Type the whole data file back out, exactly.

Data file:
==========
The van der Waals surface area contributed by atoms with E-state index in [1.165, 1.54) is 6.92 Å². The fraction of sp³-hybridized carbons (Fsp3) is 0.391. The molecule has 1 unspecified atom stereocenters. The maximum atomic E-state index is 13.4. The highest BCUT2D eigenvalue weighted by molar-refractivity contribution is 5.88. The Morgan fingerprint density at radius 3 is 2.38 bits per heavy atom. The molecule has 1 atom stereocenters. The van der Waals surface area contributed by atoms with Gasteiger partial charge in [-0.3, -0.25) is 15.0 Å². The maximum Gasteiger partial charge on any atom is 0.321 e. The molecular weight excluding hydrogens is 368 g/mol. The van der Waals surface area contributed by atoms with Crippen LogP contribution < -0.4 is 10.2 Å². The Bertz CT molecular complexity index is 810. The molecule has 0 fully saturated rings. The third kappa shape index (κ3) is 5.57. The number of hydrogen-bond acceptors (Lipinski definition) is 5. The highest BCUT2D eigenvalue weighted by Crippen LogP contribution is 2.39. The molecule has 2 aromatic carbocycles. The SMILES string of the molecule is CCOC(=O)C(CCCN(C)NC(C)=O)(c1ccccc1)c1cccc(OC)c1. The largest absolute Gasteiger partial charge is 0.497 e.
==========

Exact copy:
The van der Waals surface area contributed by atoms with E-state index in [1.165, 1.54) is 6.92 Å². The fraction of sp³-hybridized carbons (Fsp3) is 0.391. The molecule has 1 unspecified atom stereocenters. The maximum atomic E-state index is 13.4. The highest BCUT2D eigenvalue weighted by molar-refractivity contribution is 5.88. The Morgan fingerprint density at radius 3 is 2.38 bits per heavy atom. The molecule has 1 atom stereocenters. The van der Waals surface area contributed by atoms with Gasteiger partial charge in [-0.3, -0.25) is 15.0 Å². The maximum Gasteiger partial charge on any atom is 0.321 e. The molecular weight excluding hydrogens is 368 g/mol. The van der Waals surface area contributed by atoms with Crippen LogP contribution < -0.4 is 10.2 Å². The Bertz CT molecular complexity index is 810. The molecule has 0 fully saturated rings. The third kappa shape index (κ3) is 5.57. The number of hydrogen-bond acceptors (Lipinski definition) is 5. The highest BCUT2D eigenvalue weighted by Crippen LogP contribution is 2.39. The molecule has 2 aromatic carbocycles. The SMILES string of the molecule is CCOC(=O)C(CCCN(C)NC(C)=O)(c1ccccc1)c1cccc(OC)c1. The largest absolute Gasteiger partial charge is 0.497 e.